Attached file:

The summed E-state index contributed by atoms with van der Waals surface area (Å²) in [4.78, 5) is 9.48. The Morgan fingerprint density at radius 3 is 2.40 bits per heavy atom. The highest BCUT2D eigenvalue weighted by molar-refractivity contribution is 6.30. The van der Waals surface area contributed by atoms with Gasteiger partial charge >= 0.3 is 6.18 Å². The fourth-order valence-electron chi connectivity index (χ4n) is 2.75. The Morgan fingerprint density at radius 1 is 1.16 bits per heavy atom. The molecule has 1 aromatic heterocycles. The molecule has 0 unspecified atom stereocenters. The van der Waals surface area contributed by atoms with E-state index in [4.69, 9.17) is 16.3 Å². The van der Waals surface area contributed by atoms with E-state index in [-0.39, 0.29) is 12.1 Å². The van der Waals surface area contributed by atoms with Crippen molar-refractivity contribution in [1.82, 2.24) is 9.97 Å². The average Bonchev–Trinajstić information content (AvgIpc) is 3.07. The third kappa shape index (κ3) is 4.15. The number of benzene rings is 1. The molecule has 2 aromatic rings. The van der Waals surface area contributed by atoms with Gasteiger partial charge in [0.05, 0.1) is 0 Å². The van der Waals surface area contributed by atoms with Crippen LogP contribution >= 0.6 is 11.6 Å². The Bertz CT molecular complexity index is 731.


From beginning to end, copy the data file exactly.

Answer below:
The summed E-state index contributed by atoms with van der Waals surface area (Å²) in [4.78, 5) is 9.48. The Morgan fingerprint density at radius 3 is 2.40 bits per heavy atom. The highest BCUT2D eigenvalue weighted by molar-refractivity contribution is 6.30. The van der Waals surface area contributed by atoms with Gasteiger partial charge >= 0.3 is 6.18 Å². The fourth-order valence-electron chi connectivity index (χ4n) is 2.75. The Morgan fingerprint density at radius 1 is 1.16 bits per heavy atom. The molecule has 1 aromatic heterocycles. The molecule has 0 unspecified atom stereocenters. The van der Waals surface area contributed by atoms with E-state index in [4.69, 9.17) is 16.3 Å². The van der Waals surface area contributed by atoms with E-state index in [-0.39, 0.29) is 12.1 Å². The van der Waals surface area contributed by atoms with Crippen molar-refractivity contribution in [1.82, 2.24) is 9.97 Å². The average Bonchev–Trinajstić information content (AvgIpc) is 3.07. The third kappa shape index (κ3) is 4.15. The number of benzene rings is 1. The molecule has 2 aromatic rings. The van der Waals surface area contributed by atoms with Gasteiger partial charge in [0.05, 0.1) is 0 Å². The van der Waals surface area contributed by atoms with Crippen LogP contribution >= 0.6 is 11.6 Å². The Bertz CT molecular complexity index is 731.